29 January 2013

Uganda: Negotiating Life Insurance Premiums


An insurance premium is simply the fee you pay towards your insurance policy.

Unlike premiums for other types of insurance like motor insurance, which is a once-off payment, life insurance premiums are usually payable over a longer period: monthly, half yearly or yearly. A common question that often arises is: since life insurance premiums are payable over a long period, say 20 years, what happens if one cannot suddenly afford to pay them?

What would happen if, for example, Mrs Kiwanuka loses her job and cannot afford to pay her life insurance premiums, 15 years into her agreed payment term?

Depending on the period of time the policy has been running, a number of options are possible. Mrs Kiwanuka's policy could 'lapse'. A policy is said to have lapsed when the policyholder fails to pay subsequent premiums, and before the policy acquires a 'surrender value'. A surrender value provides another option for Mrs Kiwanuka. This is a premature claim which occurs when the policy, usually for lack of funds, is stopped by non-payment of premiums.

The policy must, however, have run for at least a certain period, as initially agreed upon with your insurer. The surrender value is less than both the sum assured (money paid out when a policy matures), and the total premiums contributed in view of the expenses incurred like medical fees and administrative expenses.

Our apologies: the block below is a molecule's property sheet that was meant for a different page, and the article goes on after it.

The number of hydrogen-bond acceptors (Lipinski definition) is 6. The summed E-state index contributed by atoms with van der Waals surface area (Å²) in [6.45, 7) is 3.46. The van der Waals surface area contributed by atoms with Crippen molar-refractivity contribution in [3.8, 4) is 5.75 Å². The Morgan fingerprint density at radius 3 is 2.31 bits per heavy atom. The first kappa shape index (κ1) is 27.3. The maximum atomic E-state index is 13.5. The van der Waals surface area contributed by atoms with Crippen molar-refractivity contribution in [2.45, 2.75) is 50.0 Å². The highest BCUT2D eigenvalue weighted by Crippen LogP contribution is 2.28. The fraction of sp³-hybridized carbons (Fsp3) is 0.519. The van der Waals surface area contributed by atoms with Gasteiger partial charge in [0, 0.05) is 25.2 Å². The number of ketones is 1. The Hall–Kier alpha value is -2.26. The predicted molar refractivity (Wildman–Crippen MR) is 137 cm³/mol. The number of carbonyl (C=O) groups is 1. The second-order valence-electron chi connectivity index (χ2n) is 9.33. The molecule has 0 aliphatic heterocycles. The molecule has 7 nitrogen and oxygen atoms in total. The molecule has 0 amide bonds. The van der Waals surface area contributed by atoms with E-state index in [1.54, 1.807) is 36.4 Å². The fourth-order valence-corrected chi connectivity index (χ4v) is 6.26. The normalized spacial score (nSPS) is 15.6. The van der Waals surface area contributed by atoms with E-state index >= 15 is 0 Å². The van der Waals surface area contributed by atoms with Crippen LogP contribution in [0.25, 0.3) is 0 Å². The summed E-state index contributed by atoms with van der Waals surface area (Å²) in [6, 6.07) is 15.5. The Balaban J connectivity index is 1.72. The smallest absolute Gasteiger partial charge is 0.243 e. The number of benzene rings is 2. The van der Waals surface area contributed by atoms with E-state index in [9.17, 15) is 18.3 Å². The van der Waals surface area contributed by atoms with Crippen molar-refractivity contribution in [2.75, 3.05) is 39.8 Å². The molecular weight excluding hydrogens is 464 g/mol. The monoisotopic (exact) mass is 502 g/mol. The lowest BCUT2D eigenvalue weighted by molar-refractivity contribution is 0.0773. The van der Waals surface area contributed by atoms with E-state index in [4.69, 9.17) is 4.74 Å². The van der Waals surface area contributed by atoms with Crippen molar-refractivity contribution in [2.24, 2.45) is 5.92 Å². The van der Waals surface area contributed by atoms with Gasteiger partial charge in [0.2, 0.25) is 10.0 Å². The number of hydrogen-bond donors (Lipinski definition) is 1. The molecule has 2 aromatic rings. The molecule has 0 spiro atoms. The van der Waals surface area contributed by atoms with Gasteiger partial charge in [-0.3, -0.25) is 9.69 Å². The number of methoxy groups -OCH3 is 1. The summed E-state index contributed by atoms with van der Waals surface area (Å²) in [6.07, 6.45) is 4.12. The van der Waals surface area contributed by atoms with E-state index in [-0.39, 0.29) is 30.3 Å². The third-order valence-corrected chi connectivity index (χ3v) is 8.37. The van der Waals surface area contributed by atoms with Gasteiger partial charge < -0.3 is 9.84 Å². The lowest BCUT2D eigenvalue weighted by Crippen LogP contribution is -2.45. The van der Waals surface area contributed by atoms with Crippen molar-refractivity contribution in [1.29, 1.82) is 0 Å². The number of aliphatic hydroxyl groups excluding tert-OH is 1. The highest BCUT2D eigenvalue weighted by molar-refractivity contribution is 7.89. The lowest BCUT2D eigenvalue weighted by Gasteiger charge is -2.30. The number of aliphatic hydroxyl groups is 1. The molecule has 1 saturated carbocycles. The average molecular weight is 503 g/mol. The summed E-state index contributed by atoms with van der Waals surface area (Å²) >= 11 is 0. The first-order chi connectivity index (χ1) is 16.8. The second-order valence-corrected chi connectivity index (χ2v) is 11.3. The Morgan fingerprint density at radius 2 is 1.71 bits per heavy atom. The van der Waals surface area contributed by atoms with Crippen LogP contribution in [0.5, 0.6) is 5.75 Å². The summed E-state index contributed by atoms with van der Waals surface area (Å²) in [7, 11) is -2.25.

However, the best alternative for Mrs Kiwanuka lies in a paid-up policy. In this case, the policyholder does not lose any part of their contributions. The total premiums already contributed are applied to purchase a new life insurance policy with a lower payout at the original maturity date. No further premiums are paid.

The chance of losing out totally on contributions made towards a life policy due to the sudden inability to afford the premium payments may be enough to shun buying life insurance altogether. However, before losing hope entirely, it is important to ascertain with your insurer what would happen if you fail to pay the demanded premiums.

There are always options that allow one to salvage part of their contribution in case of financial adversity.

The author is a Chartered Insurer and works with the Insurance Regulatory Authority of Uganda.

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